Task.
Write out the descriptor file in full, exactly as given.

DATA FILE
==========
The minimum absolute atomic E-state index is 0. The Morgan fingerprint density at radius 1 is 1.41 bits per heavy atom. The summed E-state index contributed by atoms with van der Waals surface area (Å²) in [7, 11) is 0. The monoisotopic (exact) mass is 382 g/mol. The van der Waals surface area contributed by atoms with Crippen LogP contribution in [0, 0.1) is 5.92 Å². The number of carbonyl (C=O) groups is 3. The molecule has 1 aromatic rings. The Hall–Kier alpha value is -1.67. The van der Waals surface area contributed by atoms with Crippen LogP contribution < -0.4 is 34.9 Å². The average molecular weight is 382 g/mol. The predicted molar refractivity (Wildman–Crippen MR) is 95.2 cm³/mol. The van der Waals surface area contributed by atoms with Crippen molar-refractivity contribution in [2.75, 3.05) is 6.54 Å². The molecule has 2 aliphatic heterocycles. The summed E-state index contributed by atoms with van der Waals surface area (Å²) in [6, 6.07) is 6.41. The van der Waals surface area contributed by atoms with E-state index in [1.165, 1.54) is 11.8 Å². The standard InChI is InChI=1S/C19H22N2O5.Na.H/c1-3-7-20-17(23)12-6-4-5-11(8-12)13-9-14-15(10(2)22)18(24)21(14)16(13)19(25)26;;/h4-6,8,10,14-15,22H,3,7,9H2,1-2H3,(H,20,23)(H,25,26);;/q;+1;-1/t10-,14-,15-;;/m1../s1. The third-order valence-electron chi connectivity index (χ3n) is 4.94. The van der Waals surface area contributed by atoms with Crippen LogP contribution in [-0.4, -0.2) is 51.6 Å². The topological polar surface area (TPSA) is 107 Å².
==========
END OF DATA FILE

The minimum absolute atomic E-state index is 0. The Morgan fingerprint density at radius 1 is 1.41 bits per heavy atom. The summed E-state index contributed by atoms with van der Waals surface area (Å²) in [7, 11) is 0. The monoisotopic (exact) mass is 382 g/mol. The van der Waals surface area contributed by atoms with Crippen LogP contribution in [0, 0.1) is 5.92 Å². The number of carbonyl (C=O) groups is 3. The molecule has 1 aromatic rings. The Hall–Kier alpha value is -1.67. The van der Waals surface area contributed by atoms with Crippen LogP contribution < -0.4 is 34.9 Å². The average molecular weight is 382 g/mol. The predicted molar refractivity (Wildman–Crippen MR) is 95.2 cm³/mol. The van der Waals surface area contributed by atoms with Crippen molar-refractivity contribution in [2.75, 3.05) is 6.54 Å². The molecule has 2 aliphatic heterocycles. The summed E-state index contributed by atoms with van der Waals surface area (Å²) in [6, 6.07) is 6.41. The van der Waals surface area contributed by atoms with E-state index in [1.165, 1.54) is 11.8 Å². The standard InChI is InChI=1S/C19H22N2O5.Na.H/c1-3-7-20-17(23)12-6-4-5-11(8-12)13-9-14-15(10(2)22)18(24)21(14)16(13)19(25)26;;/h4-6,8,10,14-15,22H,3,7,9H2,1-2H3,(H,20,23)(H,25,26);;/q;+1;-1/t10-,14-,15-;;/m1../s1. The third-order valence-electron chi connectivity index (χ3n) is 4.94. The van der Waals surface area contributed by atoms with Crippen LogP contribution in [-0.4, -0.2) is 51.6 Å². The topological polar surface area (TPSA) is 107 Å².